World Neurosurg 2019 Apr 16. Epub 2019 Apr 16.
Division of Neurosurgery, Department of Neurosciences, Reproductive and Odontostomatological Sciences, Università; degli Studi di Napoli "Federico II", Naples, Italy.
Introduction: Cerebral vasospasm causing delayed cerebral ischemia after transsphenoidal surgery is a rare but life-threatening complication. Reports in the literature regarding extended endonasal endoscopic assisted (EEEA) approaches are scarce. Considering the progressive use of this technique during the last years, a better understanding of potential adverse effects after this procedure is needed. Aim of this report was to systematically analyze current literature and discuss management and causes for cerebral vasospasm after extended endonasal endoscopic assisted surgery.
Methods: We performed a systematic search of the literature according to the Preferred Reporting Item for Systematic Reviews and Meta-Analysis (PRISMA) statement and aimed to discuss relevant risk factors for cerebral vasospasm after extended transsphenoidal surgery.
Results: Thirty-four cases of delayed cerebral vasospasm after transsphenoidal surgery were identified. Among these, four were operated with an EEEA approach. We provide an extensive literature review and discuss causes and management of this delayed complication. We further present the case of a young female who underwent EEEA resection for a large suprasellar recurrent pituitary adenoma. Surgery and initial postoperative course were uneventful. On the 8 postoperative day, patient developed aphasia and brachiofacial paresis. Digital subtraction angiography (DSA) demonstrated cerebral vasospasm and repeated intra-arterial nimodipine infusion was administrated. The patient recovered completely and was discharged without neurological deficits.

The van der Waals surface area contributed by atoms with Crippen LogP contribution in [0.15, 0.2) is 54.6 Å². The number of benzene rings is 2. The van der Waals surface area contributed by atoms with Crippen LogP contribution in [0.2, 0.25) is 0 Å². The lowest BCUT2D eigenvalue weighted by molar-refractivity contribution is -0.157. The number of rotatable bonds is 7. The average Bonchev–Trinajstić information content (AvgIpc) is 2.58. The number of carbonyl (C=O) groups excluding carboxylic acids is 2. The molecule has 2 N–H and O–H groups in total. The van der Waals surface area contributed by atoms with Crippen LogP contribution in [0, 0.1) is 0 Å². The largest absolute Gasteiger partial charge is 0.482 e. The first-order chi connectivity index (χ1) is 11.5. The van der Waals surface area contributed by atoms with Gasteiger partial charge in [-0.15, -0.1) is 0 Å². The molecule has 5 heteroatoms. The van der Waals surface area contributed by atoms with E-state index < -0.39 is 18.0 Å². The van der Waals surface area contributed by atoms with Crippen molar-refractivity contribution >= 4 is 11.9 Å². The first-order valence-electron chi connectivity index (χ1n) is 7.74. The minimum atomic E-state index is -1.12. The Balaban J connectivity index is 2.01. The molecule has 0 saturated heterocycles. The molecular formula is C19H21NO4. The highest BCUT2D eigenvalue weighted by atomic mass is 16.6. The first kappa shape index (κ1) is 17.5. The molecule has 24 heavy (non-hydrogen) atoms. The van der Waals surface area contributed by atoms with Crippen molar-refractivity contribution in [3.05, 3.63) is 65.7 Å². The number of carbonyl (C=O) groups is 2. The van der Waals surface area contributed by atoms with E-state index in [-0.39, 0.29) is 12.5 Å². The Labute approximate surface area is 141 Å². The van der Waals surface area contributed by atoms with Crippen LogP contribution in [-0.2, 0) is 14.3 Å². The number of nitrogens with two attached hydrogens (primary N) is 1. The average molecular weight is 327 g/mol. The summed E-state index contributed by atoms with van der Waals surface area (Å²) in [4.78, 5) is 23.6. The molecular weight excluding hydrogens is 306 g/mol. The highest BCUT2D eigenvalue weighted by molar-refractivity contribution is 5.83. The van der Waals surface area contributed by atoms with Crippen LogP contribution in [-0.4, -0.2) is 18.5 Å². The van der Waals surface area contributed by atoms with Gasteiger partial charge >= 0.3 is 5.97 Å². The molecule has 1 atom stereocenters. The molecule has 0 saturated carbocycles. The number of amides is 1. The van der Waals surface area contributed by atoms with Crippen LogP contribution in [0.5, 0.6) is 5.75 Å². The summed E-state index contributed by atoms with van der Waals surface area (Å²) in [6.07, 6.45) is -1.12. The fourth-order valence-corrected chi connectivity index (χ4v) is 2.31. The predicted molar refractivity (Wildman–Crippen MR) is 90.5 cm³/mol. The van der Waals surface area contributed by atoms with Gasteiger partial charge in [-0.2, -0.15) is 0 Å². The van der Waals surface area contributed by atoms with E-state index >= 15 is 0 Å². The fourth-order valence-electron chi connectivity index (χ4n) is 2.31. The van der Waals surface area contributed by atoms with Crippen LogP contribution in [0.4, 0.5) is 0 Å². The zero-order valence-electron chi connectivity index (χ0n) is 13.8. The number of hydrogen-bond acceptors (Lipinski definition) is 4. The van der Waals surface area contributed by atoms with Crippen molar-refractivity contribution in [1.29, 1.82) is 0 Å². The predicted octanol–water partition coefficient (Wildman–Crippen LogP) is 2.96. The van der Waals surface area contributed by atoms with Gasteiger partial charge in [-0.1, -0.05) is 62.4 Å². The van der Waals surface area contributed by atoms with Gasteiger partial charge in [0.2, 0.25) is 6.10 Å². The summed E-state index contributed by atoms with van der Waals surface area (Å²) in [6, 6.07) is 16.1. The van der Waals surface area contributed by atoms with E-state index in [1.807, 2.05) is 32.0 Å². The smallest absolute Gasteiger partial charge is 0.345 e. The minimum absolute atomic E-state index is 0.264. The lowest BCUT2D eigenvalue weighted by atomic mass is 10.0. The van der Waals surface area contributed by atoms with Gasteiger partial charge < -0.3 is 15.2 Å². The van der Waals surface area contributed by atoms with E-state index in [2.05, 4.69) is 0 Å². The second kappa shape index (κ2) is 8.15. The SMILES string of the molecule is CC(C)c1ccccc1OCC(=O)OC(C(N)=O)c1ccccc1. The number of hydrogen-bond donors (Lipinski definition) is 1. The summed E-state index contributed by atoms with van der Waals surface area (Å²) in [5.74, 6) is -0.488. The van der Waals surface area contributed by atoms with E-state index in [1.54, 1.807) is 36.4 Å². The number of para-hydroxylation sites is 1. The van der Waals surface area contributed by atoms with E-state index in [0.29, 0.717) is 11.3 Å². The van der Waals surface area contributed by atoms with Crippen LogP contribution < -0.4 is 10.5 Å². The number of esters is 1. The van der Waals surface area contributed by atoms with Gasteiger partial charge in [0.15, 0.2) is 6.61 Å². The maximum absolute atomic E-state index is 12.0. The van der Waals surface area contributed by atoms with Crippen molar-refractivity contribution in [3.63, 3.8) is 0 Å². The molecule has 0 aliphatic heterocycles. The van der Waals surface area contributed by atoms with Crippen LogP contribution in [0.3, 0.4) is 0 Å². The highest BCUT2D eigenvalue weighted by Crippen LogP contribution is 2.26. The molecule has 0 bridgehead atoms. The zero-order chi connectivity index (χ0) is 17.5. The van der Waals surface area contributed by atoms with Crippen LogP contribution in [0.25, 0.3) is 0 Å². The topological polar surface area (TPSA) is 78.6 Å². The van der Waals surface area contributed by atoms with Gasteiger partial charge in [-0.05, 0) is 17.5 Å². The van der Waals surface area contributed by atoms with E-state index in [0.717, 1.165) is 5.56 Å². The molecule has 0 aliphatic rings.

Conclusion: The threshold for DSA after unexplained neurological deterioration following transsphenoidal surgery should be low and cerebral vasospasm should be treated early and aggressively. Surgeons performing EEEA approaches need to consider the possibility of this delayed complication.